Saturday, January 24, 2015

Printed Matter at the 80 WSE Gallery

by Drew Martin
I just ended my last post thinking about a 1930s hand-cranked press, which was relevant to politically active artists of the show who could make copies of their work to "get the word out." 

In a way, this manual aspect of that show continues down the street, unbeknownst to its curators. If you leave NYU's Gray Art Gallery, hang left and walk a block south on Washington Square East you will find the 80 WSE Gallery. The current show, Learn to Read Art: A Surviving History of Printed Matter, is up until February 14. The exhibition is a physical timeline of the artists' book organization Printed Matter, established by the likes of Carl Andre, Sol LeWitt, and others.

From the galleries press release:

As a non-profit institution that has always been located within New York City’s gallery districts, Printed Matter has remained unique in its ability to democratize the field of contemporary art. In their space, books by Ed Ruscha sit next to zines by unknown young artists from rural parts of the United States and heavy metal guitar players perform while high profile art collectors browse alongside high school students. This sustained and evolving notion of democracy is at the core of the organization’s work.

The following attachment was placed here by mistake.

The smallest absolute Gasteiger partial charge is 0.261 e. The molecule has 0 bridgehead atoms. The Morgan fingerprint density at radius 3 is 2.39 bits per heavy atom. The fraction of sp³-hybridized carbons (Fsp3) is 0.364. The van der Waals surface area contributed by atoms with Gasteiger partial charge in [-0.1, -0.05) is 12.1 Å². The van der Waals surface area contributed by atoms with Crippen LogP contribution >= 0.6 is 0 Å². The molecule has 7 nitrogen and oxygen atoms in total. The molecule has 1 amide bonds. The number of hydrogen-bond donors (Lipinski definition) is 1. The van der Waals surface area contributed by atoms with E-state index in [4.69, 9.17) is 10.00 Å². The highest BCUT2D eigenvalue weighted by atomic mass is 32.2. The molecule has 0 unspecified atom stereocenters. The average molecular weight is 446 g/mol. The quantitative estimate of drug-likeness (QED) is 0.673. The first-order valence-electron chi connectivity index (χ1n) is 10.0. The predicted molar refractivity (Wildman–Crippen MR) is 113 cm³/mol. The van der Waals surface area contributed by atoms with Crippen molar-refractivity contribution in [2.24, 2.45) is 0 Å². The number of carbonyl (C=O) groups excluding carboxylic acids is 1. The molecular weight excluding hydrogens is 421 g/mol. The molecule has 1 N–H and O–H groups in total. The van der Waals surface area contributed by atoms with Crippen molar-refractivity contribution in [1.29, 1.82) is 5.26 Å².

That being said, in a back room of the chockfull-of-art-books/magazines/zines gallery is a big workshop room were a handful of artists-in-residence create a range of works, which are sold in the front of the gallery. Exit through the gift shop, in a good way.

What I liked as much, is a mini exhibition space at the 80 WSE Gallery, which has up a show until February 5, Re[intent]ion: Adaptation +Subversion of the Wearable.

The piece that I really like there is Brincos, an art-shoe project that speaks about migration. The shoes were “designed” for Mexicans trying to cross the border into the United States.

Judi Werthein (Argentinian, b. 1967)
Brincos, 2005
Mixed media

These sneakers are the result of the public art intervention Brinco (“jump” in Spanish)…Designed to aid migrant workers when crossing the Mexican/U.S. border, the shoes include a flashlight and a compass, a map of the border region imprinted in the insole, and a pocket on the tongue.  The sneakers are manufactured in the colors of the Mexican flag; they also feature the eagle that appears on the US quarter, as well as the Aztec eagle, which signals the point of origin of the migrants. The picture on the back heel of the shoes depicts the Patron Saint of Migrants in Mexico.

One thousand pairs of Brincos were produced in China, with half of them given for free by the artist to possible migrants preparing to cross the border, while the rest were sold at a boutique in San Diego for $250 a pair.